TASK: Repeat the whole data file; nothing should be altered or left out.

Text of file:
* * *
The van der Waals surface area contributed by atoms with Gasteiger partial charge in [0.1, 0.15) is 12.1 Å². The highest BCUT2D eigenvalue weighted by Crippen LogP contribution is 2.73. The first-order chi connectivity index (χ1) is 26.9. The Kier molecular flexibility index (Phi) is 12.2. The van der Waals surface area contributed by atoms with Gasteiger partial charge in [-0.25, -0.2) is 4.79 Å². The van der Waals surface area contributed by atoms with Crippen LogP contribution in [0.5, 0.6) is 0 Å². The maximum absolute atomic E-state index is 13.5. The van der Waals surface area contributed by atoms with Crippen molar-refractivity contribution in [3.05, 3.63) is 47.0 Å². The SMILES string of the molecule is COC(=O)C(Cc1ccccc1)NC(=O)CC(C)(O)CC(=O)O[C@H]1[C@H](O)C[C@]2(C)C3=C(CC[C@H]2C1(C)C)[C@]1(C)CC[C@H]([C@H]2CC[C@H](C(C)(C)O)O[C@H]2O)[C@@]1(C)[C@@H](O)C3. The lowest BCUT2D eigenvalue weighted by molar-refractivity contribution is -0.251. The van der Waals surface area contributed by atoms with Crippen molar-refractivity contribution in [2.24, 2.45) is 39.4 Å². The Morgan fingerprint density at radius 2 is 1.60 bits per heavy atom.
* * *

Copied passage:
The van der Waals surface area contributed by atoms with Gasteiger partial charge in [0.1, 0.15) is 12.1 Å². The highest BCUT2D eigenvalue weighted by Crippen LogP contribution is 2.73. The first-order chi connectivity index (χ1) is 26.9. The Kier molecular flexibility index (Phi) is 12.2. The van der Waals surface area contributed by atoms with Gasteiger partial charge in [-0.25, -0.2) is 4.79 Å². The van der Waals surface area contributed by atoms with Crippen LogP contribution in [0.5, 0.6) is 0 Å². The maximum absolute atomic E-state index is 13.5. The van der Waals surface area contributed by atoms with Crippen molar-refractivity contribution in [3.05, 3.63) is 47.0 Å². The SMILES string of the molecule is COC(=O)C(Cc1ccccc1)NC(=O)CC(C)(O)CC(=O)O[C@H]1[C@H](O)C[C@]2(C)C3=C(CC[C@H]2C1(C)C)[C@]1(C)CC[C@H]([C@H]2CC[C@H](C(C)(C)O)O[C@H]2O)[C@@]1(C)[C@@H](O)C3. The lowest BCUT2D eigenvalue weighted by molar-refractivity contribution is -0.251. The van der Waals surface area contributed by atoms with Crippen molar-refractivity contribution in [2.24, 2.45) is 39.4 Å². The Morgan fingerprint density at radius 2 is 1.60 bits per heavy atom.